Data mapping is the foundation upon which you’ll build your CPRA compliance strategy. While it can be performed manually, taking this approach is time-intensive and error-prone. Tools exist to automate the process of discovering regulated, sensitive and high-risk data. Read more on building a data mapping strategy in our guide. 

2. Data classification

Data classification involves categorizing data based on its type, sensitivity, metadata, and perceived organizational value. It enables organizations to:

  • Reduce the risk associated with data alteration, deletion, or theft.
  • Adhere to industry standards like the CPRA.
  • Implement effective data access controls and establish data protection policies.
  • Enhance visibility and control over the data across the organization.

Data classification can be achieved through either manual or automated methods. Manual classification requires people to manually look through and tag sensitive data. In most organizations, the sheer amount of data out there makes this approach unfeasible.  

A better idea is to lean on automated classification, which uses artificial intelligence to streamline the process. These solutions use natural language processing and file parsers to identify sensitive information in various content forms. 

3. Data protection 

Data classification represents your compliance policies. Data loss protection (DLP) puts these policies into action. These tools work by scanning your digital environments for sensitive data in real-time. Once they’ve identified sensitive information, DLP monitors this data continuously to prevent compliance violations.

For example, if an employee attempted to share customer information with an unauthorized third party, the DLP tool would automatically block the action and file a report for your CPRA logs. 

While legacy DLP tools created false alerts and blocked users incorrectly, newer DLP solutions harness natural language processing (NLP). This branch of AI boosts the accuracy and precision of DLP, making for a highly reliable compliance tool that requires little need for human intervention.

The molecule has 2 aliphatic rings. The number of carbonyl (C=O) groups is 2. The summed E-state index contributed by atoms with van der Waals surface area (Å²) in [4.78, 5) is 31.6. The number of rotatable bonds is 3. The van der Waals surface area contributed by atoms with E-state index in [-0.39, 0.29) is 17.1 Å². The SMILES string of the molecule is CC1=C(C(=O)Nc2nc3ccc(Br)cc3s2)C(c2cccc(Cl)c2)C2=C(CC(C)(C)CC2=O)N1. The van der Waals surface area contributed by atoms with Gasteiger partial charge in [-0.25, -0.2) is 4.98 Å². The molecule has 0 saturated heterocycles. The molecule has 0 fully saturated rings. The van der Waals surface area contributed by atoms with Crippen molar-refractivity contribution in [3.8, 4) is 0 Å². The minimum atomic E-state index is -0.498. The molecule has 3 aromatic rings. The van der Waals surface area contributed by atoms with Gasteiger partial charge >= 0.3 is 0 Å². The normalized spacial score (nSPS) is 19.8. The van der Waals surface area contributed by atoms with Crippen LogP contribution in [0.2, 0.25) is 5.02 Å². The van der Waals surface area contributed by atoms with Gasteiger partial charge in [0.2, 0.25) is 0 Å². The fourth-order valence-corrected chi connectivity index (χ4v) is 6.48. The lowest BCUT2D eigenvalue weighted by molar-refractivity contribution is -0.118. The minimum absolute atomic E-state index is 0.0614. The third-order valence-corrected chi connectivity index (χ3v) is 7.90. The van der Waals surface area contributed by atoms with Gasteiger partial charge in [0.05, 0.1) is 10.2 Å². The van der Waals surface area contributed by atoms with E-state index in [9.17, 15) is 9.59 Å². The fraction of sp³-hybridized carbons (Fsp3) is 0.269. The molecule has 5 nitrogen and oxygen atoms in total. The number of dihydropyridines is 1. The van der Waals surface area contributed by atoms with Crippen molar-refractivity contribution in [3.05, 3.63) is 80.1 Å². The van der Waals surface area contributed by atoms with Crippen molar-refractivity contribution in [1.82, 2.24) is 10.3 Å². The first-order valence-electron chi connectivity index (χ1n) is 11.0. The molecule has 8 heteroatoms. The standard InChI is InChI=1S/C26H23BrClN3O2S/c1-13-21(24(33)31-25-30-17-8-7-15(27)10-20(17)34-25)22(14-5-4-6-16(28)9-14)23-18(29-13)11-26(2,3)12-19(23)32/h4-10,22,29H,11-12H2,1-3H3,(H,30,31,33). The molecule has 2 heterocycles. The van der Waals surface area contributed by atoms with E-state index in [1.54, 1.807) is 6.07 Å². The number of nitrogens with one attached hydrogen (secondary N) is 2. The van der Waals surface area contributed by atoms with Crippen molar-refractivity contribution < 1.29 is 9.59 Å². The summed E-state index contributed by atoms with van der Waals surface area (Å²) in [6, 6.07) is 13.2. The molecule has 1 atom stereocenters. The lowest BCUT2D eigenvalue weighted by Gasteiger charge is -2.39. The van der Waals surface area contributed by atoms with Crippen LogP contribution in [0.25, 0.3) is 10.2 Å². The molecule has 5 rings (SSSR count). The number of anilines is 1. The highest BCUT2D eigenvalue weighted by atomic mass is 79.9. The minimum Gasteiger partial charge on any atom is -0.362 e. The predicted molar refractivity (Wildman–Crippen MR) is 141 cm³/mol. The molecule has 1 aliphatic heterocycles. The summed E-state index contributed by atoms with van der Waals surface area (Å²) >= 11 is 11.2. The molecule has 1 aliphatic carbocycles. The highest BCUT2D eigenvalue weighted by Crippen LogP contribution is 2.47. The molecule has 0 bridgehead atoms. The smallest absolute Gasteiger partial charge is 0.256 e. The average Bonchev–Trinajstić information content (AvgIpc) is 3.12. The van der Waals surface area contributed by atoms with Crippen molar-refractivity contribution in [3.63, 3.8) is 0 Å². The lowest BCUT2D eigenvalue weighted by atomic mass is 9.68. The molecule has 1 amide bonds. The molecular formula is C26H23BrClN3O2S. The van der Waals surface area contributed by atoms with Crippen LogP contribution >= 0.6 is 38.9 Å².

Moreover, the best of these tools combine proactive data protection with real-time compliance training. When a compliance violation is blocked, the tool will also educate the end user on why their action was risky through an automated prompt. This reduces the likelihood of repeat offenses. 

Get CPRA compliant today

The pressure is on for organizations to elevate their data protection strategies before the CPRA comes into force. While gaining visibility and control over data takes time and resources, the return on investment is invaluable, helping companies to avoid costly fines, win customer trust and boost supply chain credibility. 

Moreover, the CPRA is just one of many state data privacy laws coming into effect in the coming months and years. By taking proactive action now, organizations will put themselves in an excellent position for the future.  

Find out more about how next-generation DLP can help you supercharge CPRA compliance today.

Polymer is a human-centric data loss prevention (DLP) platform that holistically reduces the risk of data exposure in your SaaS apps and AI tools. In addition to automatically detecting and remediating violations, Polymer coaches your employees to become better data stewards. Try Polymer for free.